The first step to any good edit is to critique the original image. In this case, there were a few things I really liked about the image – the backlit flying grass for one – and a few things that needed to be fixed, such as the too bright highlights and lack in detail in the soccer player’s jersey, as well as the bright reddish spot in the upper left corner. Obviously the goal of post processing is to make the image look the best it can, so when possible correcting the image’s flaws is the way to go. In this case, I brought down the highlights and whites, selectively darkened the red spot just a touch, and added a slight vignette to the entire image. I also enhanced the part I liked – the backlit grass – by adjusting the curves, clarity, and saturation of this part of the image.
One of my favorite tricks/tools is to use the Darken/Lighten Center filter available through the DXO Nik Collection Color Efex plug-in. I really like this tool because it gives you quite a bit of control over the vignetting effect and tends to make the transition between dark and light areas really smooth. One of the biggest perks of the tool is the ability to set where the center is; I find this invaluable when working with a subject that is slightly off center, as I often want the subject in the brightest area of the photo. Since composition rules often dictate that the subject is not dead center, having the ability to adjust the placement of the brightest part of the image, even just a tiny bit, often makes a big difference in how the final image is perceived.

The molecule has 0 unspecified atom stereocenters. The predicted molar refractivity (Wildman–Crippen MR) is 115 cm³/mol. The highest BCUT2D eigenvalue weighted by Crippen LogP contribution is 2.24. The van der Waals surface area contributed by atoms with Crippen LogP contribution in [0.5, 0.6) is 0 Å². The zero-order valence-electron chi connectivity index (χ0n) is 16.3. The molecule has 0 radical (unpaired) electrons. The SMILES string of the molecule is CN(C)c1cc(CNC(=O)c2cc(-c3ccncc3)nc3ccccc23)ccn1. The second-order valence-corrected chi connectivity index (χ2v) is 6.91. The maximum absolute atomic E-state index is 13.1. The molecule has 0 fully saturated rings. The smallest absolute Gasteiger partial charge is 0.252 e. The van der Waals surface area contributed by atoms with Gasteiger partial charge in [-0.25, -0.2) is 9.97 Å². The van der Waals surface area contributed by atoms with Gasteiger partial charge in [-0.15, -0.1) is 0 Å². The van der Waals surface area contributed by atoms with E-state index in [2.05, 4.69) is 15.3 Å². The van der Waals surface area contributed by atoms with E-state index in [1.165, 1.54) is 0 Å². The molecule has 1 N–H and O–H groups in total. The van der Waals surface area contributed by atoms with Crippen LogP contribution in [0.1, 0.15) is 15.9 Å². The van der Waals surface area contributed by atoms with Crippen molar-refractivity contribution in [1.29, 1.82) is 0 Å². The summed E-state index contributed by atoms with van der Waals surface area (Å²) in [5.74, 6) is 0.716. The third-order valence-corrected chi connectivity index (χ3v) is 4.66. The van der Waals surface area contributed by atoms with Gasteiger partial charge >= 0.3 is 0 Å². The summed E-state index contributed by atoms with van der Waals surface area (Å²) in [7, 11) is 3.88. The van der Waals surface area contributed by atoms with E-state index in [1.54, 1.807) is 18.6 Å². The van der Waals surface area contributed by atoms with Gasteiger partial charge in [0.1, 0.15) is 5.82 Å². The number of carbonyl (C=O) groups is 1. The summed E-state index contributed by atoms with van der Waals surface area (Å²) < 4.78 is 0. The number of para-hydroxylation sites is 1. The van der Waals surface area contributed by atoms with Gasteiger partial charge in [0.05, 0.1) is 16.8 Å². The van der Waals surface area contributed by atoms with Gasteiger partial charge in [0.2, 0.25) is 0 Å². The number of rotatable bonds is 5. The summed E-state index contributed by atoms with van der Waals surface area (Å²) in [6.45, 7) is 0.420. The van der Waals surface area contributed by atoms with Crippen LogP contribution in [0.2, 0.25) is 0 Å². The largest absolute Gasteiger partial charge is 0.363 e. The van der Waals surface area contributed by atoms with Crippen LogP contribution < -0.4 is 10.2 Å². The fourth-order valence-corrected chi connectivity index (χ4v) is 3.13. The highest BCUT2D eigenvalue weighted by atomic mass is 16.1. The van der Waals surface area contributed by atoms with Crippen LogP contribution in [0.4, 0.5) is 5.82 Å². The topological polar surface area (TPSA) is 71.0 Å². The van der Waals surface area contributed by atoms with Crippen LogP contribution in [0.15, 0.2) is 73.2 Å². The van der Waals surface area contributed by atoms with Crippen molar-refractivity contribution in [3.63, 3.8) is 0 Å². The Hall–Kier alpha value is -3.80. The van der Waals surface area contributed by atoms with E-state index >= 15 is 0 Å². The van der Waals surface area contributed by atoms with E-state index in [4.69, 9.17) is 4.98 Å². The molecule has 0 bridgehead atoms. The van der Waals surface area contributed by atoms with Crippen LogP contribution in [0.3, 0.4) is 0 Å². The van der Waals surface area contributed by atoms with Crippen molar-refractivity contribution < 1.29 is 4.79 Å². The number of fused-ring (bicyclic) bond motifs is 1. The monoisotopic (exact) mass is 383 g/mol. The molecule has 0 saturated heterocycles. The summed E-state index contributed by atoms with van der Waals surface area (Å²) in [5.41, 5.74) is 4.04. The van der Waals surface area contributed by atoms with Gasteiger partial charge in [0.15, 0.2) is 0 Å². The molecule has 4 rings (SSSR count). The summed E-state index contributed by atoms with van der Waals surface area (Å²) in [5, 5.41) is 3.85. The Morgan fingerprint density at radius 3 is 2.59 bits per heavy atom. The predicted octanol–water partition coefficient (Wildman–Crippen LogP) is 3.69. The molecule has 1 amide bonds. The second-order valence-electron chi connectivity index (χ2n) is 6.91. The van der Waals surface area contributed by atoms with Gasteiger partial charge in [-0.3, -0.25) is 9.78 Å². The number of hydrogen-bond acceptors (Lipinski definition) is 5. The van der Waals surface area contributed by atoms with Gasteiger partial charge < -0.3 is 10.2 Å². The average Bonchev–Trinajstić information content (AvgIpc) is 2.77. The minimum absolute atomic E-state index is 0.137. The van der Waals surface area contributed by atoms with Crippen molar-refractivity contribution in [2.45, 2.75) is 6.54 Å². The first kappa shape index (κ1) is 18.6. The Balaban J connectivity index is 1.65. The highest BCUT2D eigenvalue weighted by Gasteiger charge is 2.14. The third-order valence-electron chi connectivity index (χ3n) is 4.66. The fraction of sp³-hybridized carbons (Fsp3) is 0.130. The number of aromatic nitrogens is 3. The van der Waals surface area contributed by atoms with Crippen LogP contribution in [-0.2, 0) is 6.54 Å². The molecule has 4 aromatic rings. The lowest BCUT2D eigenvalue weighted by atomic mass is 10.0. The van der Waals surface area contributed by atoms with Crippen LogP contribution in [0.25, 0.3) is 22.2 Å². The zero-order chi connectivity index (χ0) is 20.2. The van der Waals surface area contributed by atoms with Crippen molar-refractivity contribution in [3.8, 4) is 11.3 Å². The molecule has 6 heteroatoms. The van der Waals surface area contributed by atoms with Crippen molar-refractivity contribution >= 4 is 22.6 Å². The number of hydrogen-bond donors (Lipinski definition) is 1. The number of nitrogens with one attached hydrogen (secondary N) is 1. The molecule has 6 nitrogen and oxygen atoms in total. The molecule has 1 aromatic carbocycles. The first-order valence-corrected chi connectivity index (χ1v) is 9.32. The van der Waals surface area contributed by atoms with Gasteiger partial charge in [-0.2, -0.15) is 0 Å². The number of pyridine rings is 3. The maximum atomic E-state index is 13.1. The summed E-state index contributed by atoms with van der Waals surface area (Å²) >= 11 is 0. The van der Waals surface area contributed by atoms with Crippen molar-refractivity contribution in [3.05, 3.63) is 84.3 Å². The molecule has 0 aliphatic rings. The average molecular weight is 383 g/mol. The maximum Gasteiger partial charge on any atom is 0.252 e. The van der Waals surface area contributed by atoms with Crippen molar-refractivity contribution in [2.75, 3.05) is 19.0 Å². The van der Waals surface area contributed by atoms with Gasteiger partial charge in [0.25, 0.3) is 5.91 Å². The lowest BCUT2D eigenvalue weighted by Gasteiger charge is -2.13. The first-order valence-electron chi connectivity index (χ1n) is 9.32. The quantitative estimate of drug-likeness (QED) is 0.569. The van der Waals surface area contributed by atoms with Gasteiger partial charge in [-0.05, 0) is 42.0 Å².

Blades of grass glow in the evening sun after being kicked up by a player on Landmark College’s soccer team.
Here is a great example of how a strong edit can salvage an otherwise unremarkable photo. The original had another photographer in the way and was too low contrast to be anything other than a quick snap shot; the artistic merit of this photo wasn’t very strong straight-out-of-camera. Enter Lightroom and a couple minutes of my time, and the final edit is a major improvement.
I started by cropping the image to eliminate the out of focus mint colored shirt on the right side of the photo. I also took a bit away from the top and bottom to keep the original ratio. Then I bumped up the contrast quite a bit to help bring out the textures in the splashing mud. I played with the vibrance and saturation levels and specifically tweaked the red color of the rider’s shirt just a little bit (I find the color red often blows out when you bump the contrast or saturation in a photo, so I had to selectively dial that back a bit), and then finally added a strong post-crop vignette in Lightroom. The entire process took less than a few minutes.